God, Cowboy, get a grip. So this was my “off with his head” rant, à la the Queen of Hearts if you can believe it! It was much more literal in the first 27 drafts. What I ended up with was a call back to Cowboy wanting to kill Hero when he was lost in the cornfield, but also it refers to the luscious tableau with rotting fruit he presented to Hero when he killed the shadow, and Hero’s head is now a metaphorical pomegranate.
I don’t know either. Don’t question my fucked up rationale.
So, Alice aside, there are a few other bits I wanted to dive into.
But if all the world’s a stage, and all the men merely players, then maybe I should feel fine, because this is my act to shine. Maybe this is my time to enter the production and add a supporting role to Hero’s wicked little performance. I’m not going to change him – I know that – but maybe I can speak to him on a more carnal level, offer a fresh perspective to this corporeal perversion of his. His life – according to him – is nothing but ecstasy; mine, nothing but tragedy. Surely it has to even out after enough exchanging of bodily fluids.
This stage bit is actually a little foreshadowing to the next chapter so I won’t ruin it, but I did find that it fits more in tune with how I, personally, feel Will would rationalize pairing himself with Hannibal (in the show). People like to think that Will just drops everything at the end of the show and falls madly in love with Hannibal and that they die together because “it’s beautiful” and they have tons of water sex and run away together. I can’t get on board with that thinking, but this is just me. While yes, they both change each other (Hannibal drops his guard, and Will can see and begin to understand Hannibal), I really don’t think it’s just love at play. I think intimacy is very much at work, sure. They are incredibly lonely individuals who are in desperate need of carnal pleasure and partnership, but I don’t see anything they do as motivated by love for each other as much as obsession and a strange possessiveness they feel toward the other. Hannibal has opened up to Will and refuses to let the object he opened up to flee or betray him, and Will feels morally obligated to keep tabs on the monstrous man he knows so incredibly intimately. Sounds like an abusive and controlling husband and his wholly devoted wife who won’t leave because “he’s only cruel when he drinks, and if I stay with him, I can make sure he doesn’t hurt anyone”. I mean sure, love – but toxic love, unhealthy love, a love that can only be accepted by Will moments before he throws them off a cliff … but love. I’m a cynic and I digress …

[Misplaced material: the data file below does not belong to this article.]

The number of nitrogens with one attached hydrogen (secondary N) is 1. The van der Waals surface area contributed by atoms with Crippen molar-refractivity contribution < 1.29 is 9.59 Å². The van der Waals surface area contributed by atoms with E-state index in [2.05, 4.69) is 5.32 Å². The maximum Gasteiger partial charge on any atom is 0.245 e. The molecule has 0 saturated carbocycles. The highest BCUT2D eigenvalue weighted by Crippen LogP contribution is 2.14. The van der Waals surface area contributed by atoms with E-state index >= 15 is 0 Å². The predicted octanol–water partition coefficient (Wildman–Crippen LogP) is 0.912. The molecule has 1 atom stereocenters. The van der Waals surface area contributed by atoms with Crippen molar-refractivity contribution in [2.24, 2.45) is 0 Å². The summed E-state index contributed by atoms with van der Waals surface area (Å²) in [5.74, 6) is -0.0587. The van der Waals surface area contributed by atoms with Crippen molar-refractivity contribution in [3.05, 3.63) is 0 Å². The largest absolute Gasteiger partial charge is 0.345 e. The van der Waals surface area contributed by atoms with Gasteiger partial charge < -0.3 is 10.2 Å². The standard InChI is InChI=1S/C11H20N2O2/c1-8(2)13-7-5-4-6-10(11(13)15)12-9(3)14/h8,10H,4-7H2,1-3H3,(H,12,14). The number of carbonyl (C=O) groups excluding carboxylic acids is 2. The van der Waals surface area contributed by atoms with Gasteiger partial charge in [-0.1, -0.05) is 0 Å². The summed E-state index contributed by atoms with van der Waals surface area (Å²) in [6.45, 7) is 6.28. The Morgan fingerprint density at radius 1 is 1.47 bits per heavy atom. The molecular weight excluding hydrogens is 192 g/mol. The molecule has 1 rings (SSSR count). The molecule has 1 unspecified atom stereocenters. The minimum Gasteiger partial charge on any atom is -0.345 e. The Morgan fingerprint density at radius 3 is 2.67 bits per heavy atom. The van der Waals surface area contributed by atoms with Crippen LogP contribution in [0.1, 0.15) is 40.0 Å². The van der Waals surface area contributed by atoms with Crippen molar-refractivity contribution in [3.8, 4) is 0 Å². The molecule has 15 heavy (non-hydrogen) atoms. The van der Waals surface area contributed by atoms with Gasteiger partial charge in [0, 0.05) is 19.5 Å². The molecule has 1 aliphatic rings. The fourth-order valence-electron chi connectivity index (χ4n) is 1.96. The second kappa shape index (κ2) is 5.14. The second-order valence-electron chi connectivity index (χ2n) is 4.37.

All this is irrelevant to my story because this is not how Hero or Cowboy behave. There is a camaraderie that is developing, absolutely, but they have a much deeper give and take of their moral codes. Hero is not quite as selfish as Hannibal and what he does is almost motivated by a self-fulfilling prophecy that he feels he can’t escape (nature), whereas Cowboy is motivated mainly by self-loathing and neglect (nurture).
I only included that long-winded quote above because of the last line: “Surely it has to even out after enough exchanging of bodily fluids.” Haha, Cowboy, you love his dick. But he does have a point. Maybe S4 Will and Hannibal will feel the same way.
Moving on to color theory …
I had one more objective in mind when writing this chapter. I was intending to desaturate the chapter entirely (or at least stifle color in my reader’s mind) writing it in grayscale, while only alluding to a few reddish words (copper, blood, fire). I’ve been reading about and messing with reader visualizations, to see how much control an author actually has in a reader’s head. Leave a comment on AO3 if you noticed or if you think I’m being obnoxiously pretentious. I am a shameless comment whore.
Bryan Fuller used this desaturation technique a lot in the show, using pops of red to force you to focus your attention exactly where he wants it. It’s a great visual tactic and made for amazing cinematography. There are better examples than these images, I’m just lazy. As for writing, it’s difficult to capture this feeling because readers are going to imagine their own world the way they want it, but Unhitched is so atmospheric, I was hoping to control you all like the puppets I wish you were. No one is reading this so I can say that without worrying about backlash.
So wrapping up, Cowboy’s satiated and Hero’s thirsty (af) and they “decide” to go to Lousiana next. Whew, what a whirlwind. We’ll see in the next chapter how everyone behaves after such a gluttonous evening and maybe we can get back on the road (spoiler: no we will not).